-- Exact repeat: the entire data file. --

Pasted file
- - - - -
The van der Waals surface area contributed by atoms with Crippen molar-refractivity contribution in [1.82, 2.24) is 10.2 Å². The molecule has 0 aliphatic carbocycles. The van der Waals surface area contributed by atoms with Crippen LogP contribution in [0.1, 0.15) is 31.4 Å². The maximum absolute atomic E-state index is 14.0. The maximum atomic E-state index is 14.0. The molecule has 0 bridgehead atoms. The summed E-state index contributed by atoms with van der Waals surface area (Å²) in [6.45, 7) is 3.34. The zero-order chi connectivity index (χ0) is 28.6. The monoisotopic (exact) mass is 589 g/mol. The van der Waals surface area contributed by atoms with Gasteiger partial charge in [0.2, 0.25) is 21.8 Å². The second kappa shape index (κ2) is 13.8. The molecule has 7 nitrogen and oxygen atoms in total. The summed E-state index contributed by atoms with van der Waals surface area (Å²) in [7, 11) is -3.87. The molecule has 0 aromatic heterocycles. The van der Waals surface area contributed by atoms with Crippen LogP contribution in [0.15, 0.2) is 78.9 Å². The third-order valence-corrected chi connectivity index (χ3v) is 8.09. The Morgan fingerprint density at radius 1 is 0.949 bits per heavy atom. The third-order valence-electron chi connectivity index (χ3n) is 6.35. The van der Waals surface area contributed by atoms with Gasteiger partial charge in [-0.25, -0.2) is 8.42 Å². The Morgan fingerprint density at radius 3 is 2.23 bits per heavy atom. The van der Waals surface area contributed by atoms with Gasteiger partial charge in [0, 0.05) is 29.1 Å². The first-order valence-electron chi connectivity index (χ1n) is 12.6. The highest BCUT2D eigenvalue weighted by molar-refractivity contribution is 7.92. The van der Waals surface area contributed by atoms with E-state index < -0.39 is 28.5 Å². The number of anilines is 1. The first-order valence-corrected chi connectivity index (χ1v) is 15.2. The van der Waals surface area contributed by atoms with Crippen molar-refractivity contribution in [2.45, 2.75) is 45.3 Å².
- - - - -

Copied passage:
The van der Waals surface area contributed by atoms with Crippen molar-refractivity contribution in [1.82, 2.24) is 10.2 Å². The molecule has 0 aliphatic carbocycles. The van der Waals surface area contributed by atoms with Crippen LogP contribution in [0.1, 0.15) is 31.4 Å². The maximum absolute atomic E-state index is 14.0. The maximum atomic E-state index is 14.0. The molecule has 0 bridgehead atoms. The summed E-state index contributed by atoms with van der Waals surface area (Å²) in [6.45, 7) is 3.34. The zero-order chi connectivity index (χ0) is 28.6. The monoisotopic (exact) mass is 589 g/mol. The van der Waals surface area contributed by atoms with Gasteiger partial charge in [0.2, 0.25) is 21.8 Å². The second kappa shape index (κ2) is 13.8. The molecule has 7 nitrogen and oxygen atoms in total. The summed E-state index contributed by atoms with van der Waals surface area (Å²) in [7, 11) is -3.87. The molecule has 0 aromatic heterocycles. The van der Waals surface area contributed by atoms with Crippen LogP contribution in [0.15, 0.2) is 78.9 Å². The third-order valence-corrected chi connectivity index (χ3v) is 8.09. The Morgan fingerprint density at radius 1 is 0.949 bits per heavy atom. The third-order valence-electron chi connectivity index (χ3n) is 6.35. The van der Waals surface area contributed by atoms with Gasteiger partial charge in [-0.25, -0.2) is 8.42 Å². The Morgan fingerprint density at radius 3 is 2.23 bits per heavy atom. The van der Waals surface area contributed by atoms with Gasteiger partial charge in [0, 0.05) is 29.1 Å². The first-order valence-electron chi connectivity index (χ1n) is 12.6. The highest BCUT2D eigenvalue weighted by molar-refractivity contribution is 7.92. The van der Waals surface area contributed by atoms with E-state index < -0.39 is 28.5 Å². The number of anilines is 1. The first-order valence-corrected chi connectivity index (χ1v) is 15.2. The van der Waals surface area contributed by atoms with Crippen molar-refractivity contribution in [2.45, 2.75) is 45.3 Å².